The crash-landing of a medical plane in the Apuseni Mountains has generated heated controversies over the rescue mission, the quality of the plane and the pilot’s decisions. Survives have been rescued by local farmers and mountain rangers. “We owe our lives to the pilot”, doctor Radu Zamfir said.
One of the victims was Adrian Iovan, an experienced and well-known pilot. The other victim was a 23-year-old female officer-student from the Military Medical Institute in Bucharest, who was undergoing a training stage at the Fundeni Hospital. While Iovan died two hours after the crash, the student died fairly late, the rescue crews finding her in cardiac arrest, having multiple fractures, traumas and severe hypothermia. Apart from the two victims, there were another four doctors onboard – Radu Zamfir from the Fundeni Hospital, Valentin Calu from Elias, Catalin Pivniceru from ‘St. Mary’ Hospital and Sorin Ianceu from the Municipal Hospital in Beius, Bihor County. The medical team was supposed to take the liver of a donor who suffered a cerebral stroke. Razvan Petrescu, the copilot of the plane, is in a critical condition, having suffered massive hemorrhage. Doctors Valentin Calu, Catalin Pivniceru and Sorin Ianceu are in a medium to severe condition, having multiple fractures according to SMURD. They were all taken to the Emergency Hospital in Cluj. Dr. Radu Zamfir, who suffered the lightest injuries in the crash, was released from the Cluj County Hospital and transported to Bucharest.
One of. the survivors, doctor Radu Zamfir held a press conference, shortly after his return to Bucharest. Visibly marked by the accident, the medic said that the five survivors owe their lives to pilot Adrian Iovan. He recounted the ordeal of the accident and the rescue operation, avoiding pointing fingers towards anyone for the lengthy rescue operation. He said” “You (journalists) say it lasted six hours, for me it was like half an hour”. He said that he tried to resuscitate the pilot, who lost consciousness half hour after the crash, and later on he tried to keep alive the female student.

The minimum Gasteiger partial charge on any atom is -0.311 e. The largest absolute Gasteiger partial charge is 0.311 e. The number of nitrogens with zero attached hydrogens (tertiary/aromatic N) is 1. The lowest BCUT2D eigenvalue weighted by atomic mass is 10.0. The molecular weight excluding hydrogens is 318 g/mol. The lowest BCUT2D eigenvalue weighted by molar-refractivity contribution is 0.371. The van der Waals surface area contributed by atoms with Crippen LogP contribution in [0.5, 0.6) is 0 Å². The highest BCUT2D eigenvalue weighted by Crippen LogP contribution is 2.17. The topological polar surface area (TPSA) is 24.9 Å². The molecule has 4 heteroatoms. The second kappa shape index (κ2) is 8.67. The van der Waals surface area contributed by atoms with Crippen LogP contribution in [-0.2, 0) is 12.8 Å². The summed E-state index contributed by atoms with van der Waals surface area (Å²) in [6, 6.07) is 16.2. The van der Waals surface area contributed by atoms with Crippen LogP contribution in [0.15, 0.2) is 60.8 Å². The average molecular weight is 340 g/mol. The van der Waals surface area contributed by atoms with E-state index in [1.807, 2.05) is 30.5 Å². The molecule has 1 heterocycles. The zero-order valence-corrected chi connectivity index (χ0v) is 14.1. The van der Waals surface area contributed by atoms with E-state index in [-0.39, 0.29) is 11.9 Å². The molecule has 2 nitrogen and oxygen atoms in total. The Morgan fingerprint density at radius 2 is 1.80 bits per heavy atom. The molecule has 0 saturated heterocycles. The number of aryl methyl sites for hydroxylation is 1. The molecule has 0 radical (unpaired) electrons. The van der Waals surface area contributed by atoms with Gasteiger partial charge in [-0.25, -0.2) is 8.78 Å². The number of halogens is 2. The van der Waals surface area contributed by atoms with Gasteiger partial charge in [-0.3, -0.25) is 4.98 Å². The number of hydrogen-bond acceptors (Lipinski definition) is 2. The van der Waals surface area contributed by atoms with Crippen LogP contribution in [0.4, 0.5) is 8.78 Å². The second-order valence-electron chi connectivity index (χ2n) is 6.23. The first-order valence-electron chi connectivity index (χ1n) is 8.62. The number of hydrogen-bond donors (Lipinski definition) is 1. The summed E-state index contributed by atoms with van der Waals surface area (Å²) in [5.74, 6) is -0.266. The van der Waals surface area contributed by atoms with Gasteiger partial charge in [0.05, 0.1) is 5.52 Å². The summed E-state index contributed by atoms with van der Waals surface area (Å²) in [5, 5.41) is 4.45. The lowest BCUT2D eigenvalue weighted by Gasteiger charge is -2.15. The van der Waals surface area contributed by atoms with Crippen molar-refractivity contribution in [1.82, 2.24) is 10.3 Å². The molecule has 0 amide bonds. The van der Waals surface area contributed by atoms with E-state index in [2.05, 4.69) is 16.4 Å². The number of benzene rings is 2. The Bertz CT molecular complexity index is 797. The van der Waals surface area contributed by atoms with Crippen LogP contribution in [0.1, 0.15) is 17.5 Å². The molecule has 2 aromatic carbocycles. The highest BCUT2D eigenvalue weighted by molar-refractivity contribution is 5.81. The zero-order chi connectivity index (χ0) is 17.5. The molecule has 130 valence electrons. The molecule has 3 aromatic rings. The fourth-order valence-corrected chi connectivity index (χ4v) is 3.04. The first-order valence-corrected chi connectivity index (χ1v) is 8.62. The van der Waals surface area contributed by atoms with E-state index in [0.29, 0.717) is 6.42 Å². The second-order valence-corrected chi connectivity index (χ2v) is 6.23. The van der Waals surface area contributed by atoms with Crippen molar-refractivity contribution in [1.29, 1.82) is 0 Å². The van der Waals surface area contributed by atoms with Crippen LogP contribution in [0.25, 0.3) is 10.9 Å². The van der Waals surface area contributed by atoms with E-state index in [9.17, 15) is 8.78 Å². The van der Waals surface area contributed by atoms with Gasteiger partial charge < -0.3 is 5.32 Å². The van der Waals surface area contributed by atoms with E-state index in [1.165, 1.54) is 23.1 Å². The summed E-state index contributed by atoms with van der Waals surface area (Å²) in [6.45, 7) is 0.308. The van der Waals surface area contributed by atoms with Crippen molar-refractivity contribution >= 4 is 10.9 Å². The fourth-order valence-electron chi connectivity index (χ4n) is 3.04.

He admitted that he was very lucky to be safe and sound, escaping with some minor injuries because he was wearing a motorcycle suit.
The BN-2 light aircraft left on Monday afternoon from Bucharest to Oradea and was allegedly forced to crash-land in a rough mountainous area at an altitude of over 1,400 meters, at the administrative border of Cluj and Alba counties. One of the doctors who were onboard managed to call 112 at 4.16 PM and to report the incident. At that moment all passengers were alive. Rescue crews found them six hours later.
A local forest ranger and two villagers reached the crash site before the rescue crews and tried to help the injured, giving them their own clothes and making a fire to keep them warm. Gheorghe Giurgiu, one of the locals, told Mediafax yesterday morning that when he reached the crash site he heard the injured crying in pain, one of them having both of his legs broken. The villagers built a stretcher out of pieces of wood and a blanket in order to carry him. According to him, the injured were outside the wreckage and the pilot was trapped under the airplane which was lying overturned in half a meter of snow.
Florin Mihut, the head of the Vladeasa Mountain Rescue, admitted that the rescue operation “was real madness,” and the “big luck” was that locals participated in it. Mihut said the area was not usually visited by tourists, was inaccessible and the searches were rendered difficult by the layer of snow and extremely low visibility. He added that neither he nor the teams he coordinated were in touch with the victims, and were only receiving information from 112. Marius Pop, one of the members of the Transylvania Offroad Club which took part in the search and rescue operations, stated that they lacked “very clear coordinates” of the crash site, so that they ended up verifying a different place twice because “nobody really knew anything.”
Controversy over locating crashed airplane